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I use the Play Framework 2.0 (2.0.3). I have a Java project and want to read the application version (appVersion) defined in Build.scala.

What I already saw is that it's possible to read certain configuration details from the Application object provided to Global.java, but didn't find a key called appVersion or similar.

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up vote 22 down vote accepted

You can define the version in application.conf and let Build.scala read the value. I did this with the version number and application name. The following works in Play 2.0, there is an updated solution for Play 2.1.

In project/Build.scala, load the configuration and get the properties:

val conf = play.api.Configuration.load(new File("."))
val appName    = conf.getString("app.name").getOrElse("unnamed application")
val appVersion = conf.getString("app.version").getOrElse("0.0.0")

In conf/application.conf define the properties:

app.version = 1.0
app.name = My Application

Finally in your application it will be accessible with

 Play.application().configuration().getString("app.version")

The configuration syntax has quite some features, so you can even go a little more crazy with your version or application names:

app {
  major    = 1
  minor    = 2
  revision = 3
  version = ${app.major}.${app.minor}.${app.revision}
  name = My Application ${app.major}.${app.minor}
}
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Thanks, it works! You probably meant Build.scala and not build.conf? – peter Sep 12 '12 at 11:02
    
Yes of course, thanks! Fixed it. – Kapep Sep 12 '12 at 12:18
1  
Any idea how to make this work in Play 2.1? I'm getting the same error as this person: stackoverflow.com/questions/14430088/… – takteek Jan 27 '13 at 1:45
    
@takteek got it working in 2.1, see my answer there. – Kapep Jan 29 '13 at 11:39

I use the SBT BuildInfo plugin for this purpose:

import sbtbuildinfo.Plugin._

val main = PlayProject(appName, appVersion, appDependencies, mainLang = SCALA, settings = Defaults.defaultSettings ++ buildInfoSettings).settings(

  buildInfoKeys := Seq[Scoped](name, appVersion, scalaVersion, sbtVersion),
  buildInfoPackage := "org.foo.bar",

  ...

)

This generates an org.foo.bar.BuildInfo object which you can then call from the source code:

org.foo.bar.BuildInfo.version

You can also define custom keys in the build and add them to the buildInfoKeys, which is quite useful if your build gets more complex.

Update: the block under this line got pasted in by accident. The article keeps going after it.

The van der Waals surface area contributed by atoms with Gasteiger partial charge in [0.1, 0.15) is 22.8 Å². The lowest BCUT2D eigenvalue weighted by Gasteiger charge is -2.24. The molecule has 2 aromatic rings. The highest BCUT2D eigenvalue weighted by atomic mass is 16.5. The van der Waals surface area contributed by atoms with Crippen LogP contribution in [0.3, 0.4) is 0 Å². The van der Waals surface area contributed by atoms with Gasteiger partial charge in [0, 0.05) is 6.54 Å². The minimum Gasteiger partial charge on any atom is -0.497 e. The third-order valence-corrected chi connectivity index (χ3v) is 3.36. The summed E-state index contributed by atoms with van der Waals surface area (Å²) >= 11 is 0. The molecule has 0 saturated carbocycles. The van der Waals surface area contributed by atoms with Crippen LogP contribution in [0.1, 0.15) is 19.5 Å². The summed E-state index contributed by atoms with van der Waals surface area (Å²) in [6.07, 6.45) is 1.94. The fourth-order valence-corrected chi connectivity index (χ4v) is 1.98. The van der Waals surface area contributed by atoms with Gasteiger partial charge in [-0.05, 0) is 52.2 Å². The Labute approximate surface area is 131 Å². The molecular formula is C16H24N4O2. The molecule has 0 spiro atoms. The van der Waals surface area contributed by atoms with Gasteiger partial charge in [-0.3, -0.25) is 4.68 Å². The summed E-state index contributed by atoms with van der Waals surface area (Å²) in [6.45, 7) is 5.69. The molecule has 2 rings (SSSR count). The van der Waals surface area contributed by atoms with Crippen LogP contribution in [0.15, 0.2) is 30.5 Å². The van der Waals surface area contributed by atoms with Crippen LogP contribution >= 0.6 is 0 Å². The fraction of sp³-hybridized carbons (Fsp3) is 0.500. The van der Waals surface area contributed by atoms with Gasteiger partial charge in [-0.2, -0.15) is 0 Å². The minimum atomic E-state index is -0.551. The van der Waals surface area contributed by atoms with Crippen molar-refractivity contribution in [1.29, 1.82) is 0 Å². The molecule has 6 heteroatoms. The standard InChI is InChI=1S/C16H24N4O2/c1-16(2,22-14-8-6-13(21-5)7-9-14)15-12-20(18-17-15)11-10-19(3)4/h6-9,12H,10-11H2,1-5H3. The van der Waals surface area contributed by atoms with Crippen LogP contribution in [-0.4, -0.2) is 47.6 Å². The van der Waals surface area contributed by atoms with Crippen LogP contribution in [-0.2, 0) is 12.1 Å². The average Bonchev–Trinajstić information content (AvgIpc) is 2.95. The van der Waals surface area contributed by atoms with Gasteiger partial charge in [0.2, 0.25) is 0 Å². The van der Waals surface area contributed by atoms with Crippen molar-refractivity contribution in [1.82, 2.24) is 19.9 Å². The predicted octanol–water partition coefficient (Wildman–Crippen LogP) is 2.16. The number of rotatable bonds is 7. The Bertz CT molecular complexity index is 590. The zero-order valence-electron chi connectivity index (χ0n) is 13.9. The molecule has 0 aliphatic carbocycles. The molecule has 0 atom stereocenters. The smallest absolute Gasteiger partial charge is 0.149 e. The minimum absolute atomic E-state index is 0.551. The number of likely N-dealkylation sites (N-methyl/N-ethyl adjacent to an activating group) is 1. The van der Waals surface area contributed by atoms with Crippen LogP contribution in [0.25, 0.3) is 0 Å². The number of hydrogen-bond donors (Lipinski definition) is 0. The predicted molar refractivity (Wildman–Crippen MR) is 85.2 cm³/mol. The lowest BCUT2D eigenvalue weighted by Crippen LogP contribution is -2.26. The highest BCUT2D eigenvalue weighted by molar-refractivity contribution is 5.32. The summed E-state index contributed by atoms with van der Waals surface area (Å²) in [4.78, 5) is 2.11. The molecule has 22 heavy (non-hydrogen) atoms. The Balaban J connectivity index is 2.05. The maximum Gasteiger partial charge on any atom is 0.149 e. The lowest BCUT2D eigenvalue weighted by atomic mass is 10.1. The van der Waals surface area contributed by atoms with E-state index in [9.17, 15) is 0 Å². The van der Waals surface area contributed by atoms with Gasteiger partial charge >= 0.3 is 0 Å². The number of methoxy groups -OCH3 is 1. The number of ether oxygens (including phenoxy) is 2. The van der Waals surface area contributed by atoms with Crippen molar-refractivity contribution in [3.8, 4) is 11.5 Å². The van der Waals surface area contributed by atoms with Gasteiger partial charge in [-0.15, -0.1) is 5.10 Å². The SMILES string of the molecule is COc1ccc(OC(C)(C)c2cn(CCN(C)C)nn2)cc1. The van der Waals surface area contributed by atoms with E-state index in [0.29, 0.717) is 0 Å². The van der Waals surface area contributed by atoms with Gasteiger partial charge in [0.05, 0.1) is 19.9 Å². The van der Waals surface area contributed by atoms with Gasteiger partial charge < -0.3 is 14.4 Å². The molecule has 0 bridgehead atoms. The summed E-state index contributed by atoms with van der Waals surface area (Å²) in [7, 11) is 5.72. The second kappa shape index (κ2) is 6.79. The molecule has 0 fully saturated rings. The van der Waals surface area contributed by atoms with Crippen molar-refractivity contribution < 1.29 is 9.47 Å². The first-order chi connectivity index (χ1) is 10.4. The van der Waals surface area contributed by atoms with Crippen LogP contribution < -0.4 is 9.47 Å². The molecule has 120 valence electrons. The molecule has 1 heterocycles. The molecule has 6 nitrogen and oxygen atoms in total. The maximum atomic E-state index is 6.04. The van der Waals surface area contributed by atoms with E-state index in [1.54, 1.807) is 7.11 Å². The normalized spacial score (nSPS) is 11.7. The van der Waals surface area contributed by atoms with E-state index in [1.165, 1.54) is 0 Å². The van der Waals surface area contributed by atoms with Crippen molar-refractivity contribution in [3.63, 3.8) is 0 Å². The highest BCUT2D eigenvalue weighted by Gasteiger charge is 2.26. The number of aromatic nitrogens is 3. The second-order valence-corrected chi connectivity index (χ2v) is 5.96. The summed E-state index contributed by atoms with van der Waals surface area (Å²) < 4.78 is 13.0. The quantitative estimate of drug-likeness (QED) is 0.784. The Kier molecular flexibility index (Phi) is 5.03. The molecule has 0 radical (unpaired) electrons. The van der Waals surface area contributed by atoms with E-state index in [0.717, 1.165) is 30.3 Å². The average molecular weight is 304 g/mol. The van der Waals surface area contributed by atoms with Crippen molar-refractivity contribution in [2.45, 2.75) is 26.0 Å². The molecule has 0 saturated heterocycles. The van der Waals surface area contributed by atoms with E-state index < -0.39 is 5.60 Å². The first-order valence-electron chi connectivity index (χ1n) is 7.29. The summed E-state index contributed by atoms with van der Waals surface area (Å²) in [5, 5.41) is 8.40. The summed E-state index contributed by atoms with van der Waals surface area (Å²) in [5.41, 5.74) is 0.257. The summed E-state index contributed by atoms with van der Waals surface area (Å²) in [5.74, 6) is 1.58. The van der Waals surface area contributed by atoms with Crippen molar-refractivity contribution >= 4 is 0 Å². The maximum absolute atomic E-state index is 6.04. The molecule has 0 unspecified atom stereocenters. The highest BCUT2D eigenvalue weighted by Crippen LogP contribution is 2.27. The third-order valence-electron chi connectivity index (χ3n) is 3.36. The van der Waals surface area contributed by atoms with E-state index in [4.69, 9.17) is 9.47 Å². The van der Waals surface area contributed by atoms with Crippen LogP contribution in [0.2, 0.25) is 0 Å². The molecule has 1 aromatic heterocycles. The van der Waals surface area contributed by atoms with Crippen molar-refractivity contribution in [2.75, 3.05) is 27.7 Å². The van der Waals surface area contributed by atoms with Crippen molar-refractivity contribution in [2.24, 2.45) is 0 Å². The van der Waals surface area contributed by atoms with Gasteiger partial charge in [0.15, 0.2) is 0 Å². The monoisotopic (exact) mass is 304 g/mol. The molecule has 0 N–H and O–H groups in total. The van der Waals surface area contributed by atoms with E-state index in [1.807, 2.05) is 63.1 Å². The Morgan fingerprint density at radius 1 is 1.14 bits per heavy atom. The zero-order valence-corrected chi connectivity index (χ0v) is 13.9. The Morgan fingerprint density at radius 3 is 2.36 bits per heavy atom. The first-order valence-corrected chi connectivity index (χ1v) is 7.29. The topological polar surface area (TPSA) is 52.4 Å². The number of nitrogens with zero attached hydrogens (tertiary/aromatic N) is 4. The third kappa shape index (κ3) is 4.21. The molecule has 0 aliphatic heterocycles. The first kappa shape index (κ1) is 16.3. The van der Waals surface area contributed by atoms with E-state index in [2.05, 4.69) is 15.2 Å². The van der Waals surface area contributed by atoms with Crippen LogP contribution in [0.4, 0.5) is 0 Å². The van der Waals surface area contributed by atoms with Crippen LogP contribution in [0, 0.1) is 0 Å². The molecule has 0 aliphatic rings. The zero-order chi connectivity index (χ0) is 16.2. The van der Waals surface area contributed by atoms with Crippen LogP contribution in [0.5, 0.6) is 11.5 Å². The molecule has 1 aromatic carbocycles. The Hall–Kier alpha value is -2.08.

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You can get the current version of Play by using:

play.core.PlayVersion.current();
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Hi, I want to know the version of my application and not the version of Play. – peter Sep 11 '12 at 14:17
    
Sorry, I misunderstood :-(( – nico_ekito Sep 11 '12 at 14:18
    
AFAIK, it's not possible, since the Build.scala file is only used for the build, not at runtime – nico_ekito Sep 11 '12 at 14:37
    
No problem, ok, in that case what would be your recommendation, that I have to set the application version only once? – peter Sep 11 '12 at 15:17
    
Yes, I would set the app version in the Global object (as a static property for instance): playframework.org/documentation/2.0.3/JavaGlobal – nico_ekito Sep 11 '12 at 15:27

This is how you can get Play application version and application name defined in your build.sbt

name := "myApp"
version :="1.0.4" 

Notice this only works in PROD mode. In dev mode SBT shares a JVM instance with the application and those calls return something different.

Application.class.getPackage().getImplementationTitle());     // returns "myApp"
Application.class.getPackage().getImplementationVersion());    // returns "1.0.4"

In this case Application class is a class defined in your project. It can be any class from your project.

UPDATE

I noticed that this method doesn't work out of the box for Play >=2.4.x

To fix the problem add this to your build.sbt

packageOptions += Package.ManifestAttributes(
  "Implementation-Version" -> (version in ThisBuild).value,
  "Implementation-Title" -> name.value
)

The two properties will be appended to MANIFEST.FM file in your build so the package title and version can be read from the code.

fyi: I use SBT native packager

addSbtPlugin("com.typesafe.sbt" % "sbt-native-packager" % "1.0.3")
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1  
This returned 2.4.6 (Play version) for me. – FrEaKmAn Mar 14 at 14:17
    
Make sure you use PROD mode sbt start and the class you are using to get the package is in your code. – maestr0 Jun 9 at 17:23

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